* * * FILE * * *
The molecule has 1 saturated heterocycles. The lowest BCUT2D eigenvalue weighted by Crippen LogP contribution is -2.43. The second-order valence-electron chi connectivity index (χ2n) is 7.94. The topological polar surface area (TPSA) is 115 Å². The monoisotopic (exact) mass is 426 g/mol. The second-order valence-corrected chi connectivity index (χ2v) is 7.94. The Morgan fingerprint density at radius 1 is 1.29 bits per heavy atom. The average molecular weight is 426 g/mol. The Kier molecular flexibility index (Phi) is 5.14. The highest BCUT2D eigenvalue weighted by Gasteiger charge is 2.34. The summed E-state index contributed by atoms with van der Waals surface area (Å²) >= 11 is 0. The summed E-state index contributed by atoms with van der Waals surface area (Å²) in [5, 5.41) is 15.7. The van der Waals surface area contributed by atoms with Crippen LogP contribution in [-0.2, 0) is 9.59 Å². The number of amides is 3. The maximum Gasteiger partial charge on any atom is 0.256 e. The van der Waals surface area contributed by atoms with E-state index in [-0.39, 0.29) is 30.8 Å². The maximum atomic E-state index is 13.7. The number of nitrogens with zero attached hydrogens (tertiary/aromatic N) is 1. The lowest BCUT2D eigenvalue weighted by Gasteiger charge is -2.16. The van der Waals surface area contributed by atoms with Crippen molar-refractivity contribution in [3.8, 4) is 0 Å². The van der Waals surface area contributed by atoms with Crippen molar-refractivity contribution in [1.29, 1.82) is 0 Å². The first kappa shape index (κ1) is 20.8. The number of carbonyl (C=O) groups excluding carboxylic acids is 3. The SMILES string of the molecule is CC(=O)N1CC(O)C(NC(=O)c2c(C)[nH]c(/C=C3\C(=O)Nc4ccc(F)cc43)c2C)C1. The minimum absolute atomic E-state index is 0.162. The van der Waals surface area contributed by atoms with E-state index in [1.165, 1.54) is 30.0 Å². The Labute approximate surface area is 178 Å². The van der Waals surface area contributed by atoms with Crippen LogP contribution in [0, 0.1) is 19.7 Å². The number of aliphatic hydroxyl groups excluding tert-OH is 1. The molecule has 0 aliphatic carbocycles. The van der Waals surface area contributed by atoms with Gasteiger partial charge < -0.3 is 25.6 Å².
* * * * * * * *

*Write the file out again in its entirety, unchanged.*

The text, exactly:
The molecule has 1 saturated heterocycles. The lowest BCUT2D eigenvalue weighted by Crippen LogP contribution is -2.43. The second-order valence-electron chi connectivity index (χ2n) is 7.94. The topological polar surface area (TPSA) is 115 Å². The monoisotopic (exact) mass is 426 g/mol. The second-order valence-corrected chi connectivity index (χ2v) is 7.94. The Morgan fingerprint density at radius 1 is 1.29 bits per heavy atom. The average molecular weight is 426 g/mol. The Kier molecular flexibility index (Phi) is 5.14. The highest BCUT2D eigenvalue weighted by Gasteiger charge is 2.34. The summed E-state index contributed by atoms with van der Waals surface area (Å²) >= 11 is 0. The summed E-state index contributed by atoms with van der Waals surface area (Å²) in [5, 5.41) is 15.7. The van der Waals surface area contributed by atoms with Crippen LogP contribution in [-0.2, 0) is 9.59 Å². The number of amides is 3. The maximum Gasteiger partial charge on any atom is 0.256 e. The van der Waals surface area contributed by atoms with E-state index in [-0.39, 0.29) is 30.8 Å². The maximum atomic E-state index is 13.7. The number of nitrogens with zero attached hydrogens (tertiary/aromatic N) is 1. The lowest BCUT2D eigenvalue weighted by Gasteiger charge is -2.16. The van der Waals surface area contributed by atoms with Crippen molar-refractivity contribution in [3.8, 4) is 0 Å². The van der Waals surface area contributed by atoms with Crippen molar-refractivity contribution in [1.29, 1.82) is 0 Å². The first kappa shape index (κ1) is 20.8. The number of carbonyl (C=O) groups excluding carboxylic acids is 3. The SMILES string of the molecule is CC(=O)N1CC(O)C(NC(=O)c2c(C)[nH]c(/C=C3\C(=O)Nc4ccc(F)cc43)c2C)C1. The minimum absolute atomic E-state index is 0.162. The van der Waals surface area contributed by atoms with E-state index in [1.165, 1.54) is 30.0 Å². The Labute approximate surface area is 178 Å². The van der Waals surface area contributed by atoms with Crippen LogP contribution in [0, 0.1) is 19.7 Å². The number of aliphatic hydroxyl groups excluding tert-OH is 1. The molecule has 0 aliphatic carbocycles. The van der Waals surface area contributed by atoms with Gasteiger partial charge < -0.3 is 25.6 Å².